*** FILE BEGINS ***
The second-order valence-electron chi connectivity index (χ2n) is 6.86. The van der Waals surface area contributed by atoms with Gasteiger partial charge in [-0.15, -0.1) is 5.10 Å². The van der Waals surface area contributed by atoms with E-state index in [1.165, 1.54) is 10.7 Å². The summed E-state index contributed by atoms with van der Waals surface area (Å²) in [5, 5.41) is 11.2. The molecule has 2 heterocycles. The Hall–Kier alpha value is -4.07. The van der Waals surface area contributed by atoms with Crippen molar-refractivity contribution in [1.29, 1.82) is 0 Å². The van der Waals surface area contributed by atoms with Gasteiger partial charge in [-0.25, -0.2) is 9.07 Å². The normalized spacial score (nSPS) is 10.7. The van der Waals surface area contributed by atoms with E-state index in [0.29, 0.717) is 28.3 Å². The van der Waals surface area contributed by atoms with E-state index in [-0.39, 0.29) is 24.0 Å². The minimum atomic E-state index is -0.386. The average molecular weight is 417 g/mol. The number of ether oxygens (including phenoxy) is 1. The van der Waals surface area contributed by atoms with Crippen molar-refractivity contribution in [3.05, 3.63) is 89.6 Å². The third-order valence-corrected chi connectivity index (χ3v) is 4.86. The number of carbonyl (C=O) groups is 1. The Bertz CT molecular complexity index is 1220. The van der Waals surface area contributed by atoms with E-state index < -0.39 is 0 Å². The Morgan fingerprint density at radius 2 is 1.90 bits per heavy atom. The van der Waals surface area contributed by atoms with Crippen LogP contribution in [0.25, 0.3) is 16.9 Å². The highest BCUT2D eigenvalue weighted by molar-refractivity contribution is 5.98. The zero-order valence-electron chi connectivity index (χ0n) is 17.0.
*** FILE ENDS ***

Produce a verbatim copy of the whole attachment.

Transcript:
The second-order valence-electron chi connectivity index (χ2n) is 6.86. The van der Waals surface area contributed by atoms with Gasteiger partial charge in [-0.15, -0.1) is 5.10 Å². The van der Waals surface area contributed by atoms with E-state index in [1.165, 1.54) is 10.7 Å². The summed E-state index contributed by atoms with van der Waals surface area (Å²) in [5, 5.41) is 11.2. The molecule has 2 heterocycles. The Hall–Kier alpha value is -4.07. The van der Waals surface area contributed by atoms with Crippen molar-refractivity contribution in [1.29, 1.82) is 0 Å². The van der Waals surface area contributed by atoms with Gasteiger partial charge in [-0.25, -0.2) is 9.07 Å². The normalized spacial score (nSPS) is 10.7. The van der Waals surface area contributed by atoms with E-state index in [0.29, 0.717) is 28.3 Å². The van der Waals surface area contributed by atoms with E-state index in [-0.39, 0.29) is 24.0 Å². The minimum atomic E-state index is -0.386. The average molecular weight is 417 g/mol. The number of ether oxygens (including phenoxy) is 1. The van der Waals surface area contributed by atoms with Crippen molar-refractivity contribution in [3.05, 3.63) is 89.6 Å². The third-order valence-corrected chi connectivity index (χ3v) is 4.86. The number of carbonyl (C=O) groups is 1. The Bertz CT molecular complexity index is 1220. The van der Waals surface area contributed by atoms with E-state index < -0.39 is 0 Å². The Morgan fingerprint density at radius 2 is 1.90 bits per heavy atom. The van der Waals surface area contributed by atoms with Crippen LogP contribution in [0.25, 0.3) is 16.9 Å². The highest BCUT2D eigenvalue weighted by molar-refractivity contribution is 5.98. The zero-order valence-electron chi connectivity index (χ0n) is 17.0.